From Fig. 5, the effect of the overburden thickness on the longperiod component of the acceleration response spectrum is weaker, whereas the influence on the shortperiod component is relatively obvious. Accompanying the increased thickness of the coating, the acceleration response spectrum appears to shift toward the long period; the characteristic periods of each thickness are arranged and plotted as shown in Fig. 7. With increasing overburden thickness from 9 m to 90 m, the characteristic period also increased from 0.14 s to 1.22 s. The trend of the characteristic period is consistent with that of the specification [26].
Fig. 6. Acceleration response spectra of different thickness
Fig. 7. Effect of overburden layer thickness on the characteristic periods of response spectra
3.2. Dm body displacement analysis
The steady state of the dam slope is reflected from the permanent displacement at a specific position of the dam body. When the accumulated permanent displacement in the dam body reaches a certain degree, the dam body may be destabilized. Therefore, the permanent deformation of the dam in practical engineering is an important indicator of the seismic resistance of the earth dam [27].
To understand the overall displacement of the dam body, Fig. 8 shows the permanent displacement contour of the maximal section of the dam body with cover thickness of 18, 36, 54, 90 m, when the peak value of seismic wave acceleration is 0.28 g.
The maximal permanent displacement (2.9 m) of the dam in Fig. 4 corresponds to an overburden thickness of 39 m (see Fig. 8(b)), which is consistent with the critical thickness above; from the displacement distribution point of view, when the cover is at a critical thickness, the area of large displacement (> 0.5 m) becomes significantly larger, and the gradient of displacement becomes clear.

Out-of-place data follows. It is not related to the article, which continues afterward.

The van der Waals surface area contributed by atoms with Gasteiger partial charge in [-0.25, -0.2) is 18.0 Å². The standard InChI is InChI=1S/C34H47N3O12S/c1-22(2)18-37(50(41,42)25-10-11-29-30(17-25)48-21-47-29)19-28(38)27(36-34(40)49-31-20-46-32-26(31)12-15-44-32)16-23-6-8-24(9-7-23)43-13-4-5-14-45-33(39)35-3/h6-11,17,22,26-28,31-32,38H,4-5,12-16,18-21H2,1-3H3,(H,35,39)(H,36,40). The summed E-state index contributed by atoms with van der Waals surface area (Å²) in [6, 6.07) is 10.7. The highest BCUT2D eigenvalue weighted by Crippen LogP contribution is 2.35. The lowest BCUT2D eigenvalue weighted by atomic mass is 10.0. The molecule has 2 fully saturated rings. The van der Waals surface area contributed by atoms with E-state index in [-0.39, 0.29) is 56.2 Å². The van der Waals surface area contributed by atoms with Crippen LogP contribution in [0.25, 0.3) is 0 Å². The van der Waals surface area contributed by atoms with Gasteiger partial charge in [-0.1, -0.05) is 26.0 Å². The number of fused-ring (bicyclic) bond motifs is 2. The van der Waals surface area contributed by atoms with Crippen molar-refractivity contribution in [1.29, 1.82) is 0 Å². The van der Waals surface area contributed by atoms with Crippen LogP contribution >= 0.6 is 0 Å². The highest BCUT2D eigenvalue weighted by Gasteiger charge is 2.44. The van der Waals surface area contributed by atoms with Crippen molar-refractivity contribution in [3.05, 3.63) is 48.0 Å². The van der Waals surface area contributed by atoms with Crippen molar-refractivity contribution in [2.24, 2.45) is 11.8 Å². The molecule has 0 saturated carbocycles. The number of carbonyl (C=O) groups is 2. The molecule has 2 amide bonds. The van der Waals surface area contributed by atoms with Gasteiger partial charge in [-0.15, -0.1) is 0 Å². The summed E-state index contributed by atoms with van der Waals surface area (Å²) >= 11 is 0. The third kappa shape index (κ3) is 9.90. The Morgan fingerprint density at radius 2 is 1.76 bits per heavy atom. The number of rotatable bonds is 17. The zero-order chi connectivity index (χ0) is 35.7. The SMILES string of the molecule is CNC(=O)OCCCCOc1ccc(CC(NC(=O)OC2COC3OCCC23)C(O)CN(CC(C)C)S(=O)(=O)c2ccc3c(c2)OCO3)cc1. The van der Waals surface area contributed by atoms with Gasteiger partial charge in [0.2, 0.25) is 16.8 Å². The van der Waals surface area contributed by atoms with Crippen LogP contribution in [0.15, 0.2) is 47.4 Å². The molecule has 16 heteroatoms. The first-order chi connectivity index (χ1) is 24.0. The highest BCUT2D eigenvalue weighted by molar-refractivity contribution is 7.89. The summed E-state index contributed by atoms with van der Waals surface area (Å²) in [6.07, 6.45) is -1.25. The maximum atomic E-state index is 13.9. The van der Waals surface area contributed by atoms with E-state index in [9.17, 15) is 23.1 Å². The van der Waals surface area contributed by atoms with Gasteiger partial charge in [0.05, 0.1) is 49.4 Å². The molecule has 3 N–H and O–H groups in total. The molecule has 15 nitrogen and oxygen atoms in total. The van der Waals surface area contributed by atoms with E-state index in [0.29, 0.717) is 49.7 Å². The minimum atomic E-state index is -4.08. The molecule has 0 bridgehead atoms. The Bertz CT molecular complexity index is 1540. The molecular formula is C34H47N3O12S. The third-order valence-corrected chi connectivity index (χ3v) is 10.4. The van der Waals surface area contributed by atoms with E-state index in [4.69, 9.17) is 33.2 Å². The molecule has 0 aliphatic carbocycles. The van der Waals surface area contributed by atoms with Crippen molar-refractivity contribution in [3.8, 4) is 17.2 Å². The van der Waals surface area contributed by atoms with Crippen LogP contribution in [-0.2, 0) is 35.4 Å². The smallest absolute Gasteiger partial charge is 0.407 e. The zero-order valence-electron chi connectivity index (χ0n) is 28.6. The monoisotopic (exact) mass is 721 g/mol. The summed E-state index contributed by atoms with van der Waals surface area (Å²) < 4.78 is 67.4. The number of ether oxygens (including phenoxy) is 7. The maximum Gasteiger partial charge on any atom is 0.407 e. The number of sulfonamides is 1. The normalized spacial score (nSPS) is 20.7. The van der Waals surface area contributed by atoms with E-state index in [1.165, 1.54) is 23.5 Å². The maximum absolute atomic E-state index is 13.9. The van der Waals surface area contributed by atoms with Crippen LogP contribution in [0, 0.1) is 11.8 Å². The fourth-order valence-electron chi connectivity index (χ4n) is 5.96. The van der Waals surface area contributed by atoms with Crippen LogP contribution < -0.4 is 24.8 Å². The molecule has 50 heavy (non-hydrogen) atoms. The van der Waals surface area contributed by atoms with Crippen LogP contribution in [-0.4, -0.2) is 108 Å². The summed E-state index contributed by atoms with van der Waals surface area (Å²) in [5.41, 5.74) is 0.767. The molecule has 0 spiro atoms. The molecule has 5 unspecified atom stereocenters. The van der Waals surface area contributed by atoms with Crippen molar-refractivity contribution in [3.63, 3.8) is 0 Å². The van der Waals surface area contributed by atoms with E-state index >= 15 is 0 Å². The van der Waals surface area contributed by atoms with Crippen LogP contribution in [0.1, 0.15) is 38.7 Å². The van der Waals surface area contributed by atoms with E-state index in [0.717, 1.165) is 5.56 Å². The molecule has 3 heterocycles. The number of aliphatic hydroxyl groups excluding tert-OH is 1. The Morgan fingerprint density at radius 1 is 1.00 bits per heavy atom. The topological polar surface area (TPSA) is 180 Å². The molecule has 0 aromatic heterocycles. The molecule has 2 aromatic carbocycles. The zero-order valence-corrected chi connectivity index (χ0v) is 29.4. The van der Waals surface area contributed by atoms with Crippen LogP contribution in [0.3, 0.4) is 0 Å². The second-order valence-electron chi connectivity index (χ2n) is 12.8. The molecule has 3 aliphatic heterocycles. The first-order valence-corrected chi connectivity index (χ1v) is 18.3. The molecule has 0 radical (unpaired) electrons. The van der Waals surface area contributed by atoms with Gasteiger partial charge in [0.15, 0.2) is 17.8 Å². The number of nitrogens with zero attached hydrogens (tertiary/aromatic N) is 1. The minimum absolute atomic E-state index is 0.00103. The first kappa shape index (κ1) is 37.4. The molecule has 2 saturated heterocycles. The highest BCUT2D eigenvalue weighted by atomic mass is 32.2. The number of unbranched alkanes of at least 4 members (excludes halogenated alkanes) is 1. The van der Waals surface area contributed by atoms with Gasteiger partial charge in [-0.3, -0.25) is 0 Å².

Fig. 8. The maximal crosssectional displacement of different overburden thickness (unit: m)
a) Overburden thickness is 18 m
b) Overburden thickness is 36 m
c) Overburden thickness is 54 m
d) Overburden thickness is 90 m
As seen in Fig. 8, the displacement of the downstream face is larger, so the downstream face is taken as the characteristic displacement point. To show the change of displacement more accurately, Fig. 9 shows the displacements of the downstream axis ($Y$axis is 0) in the river direction ($X$axis direction) and the vertical direction ($Z$axis direction) with different overburden thickness. Owing to the whipcord effect, the horizontal and vertical displacements show a significant inflection point at the relative height (9/10); as the thickness of the cover increases, the horizontal and vertical displacements of the downstream face first increase and then decrease. Observation of the three displacement curves about overburdens of 72 ,81 and 90 m indicate that the three curves are close to the position, and the other few displacement curves are relatively dispersed. Thus, when the thickness of the overburden reaches a certain degree of displacement, the effect of displacement is weakened.
Fig. 9. Distribution of horizontal displacements and vertical displacements of downstream
a)
b)
3.3. Concrete slab dynamic response analysis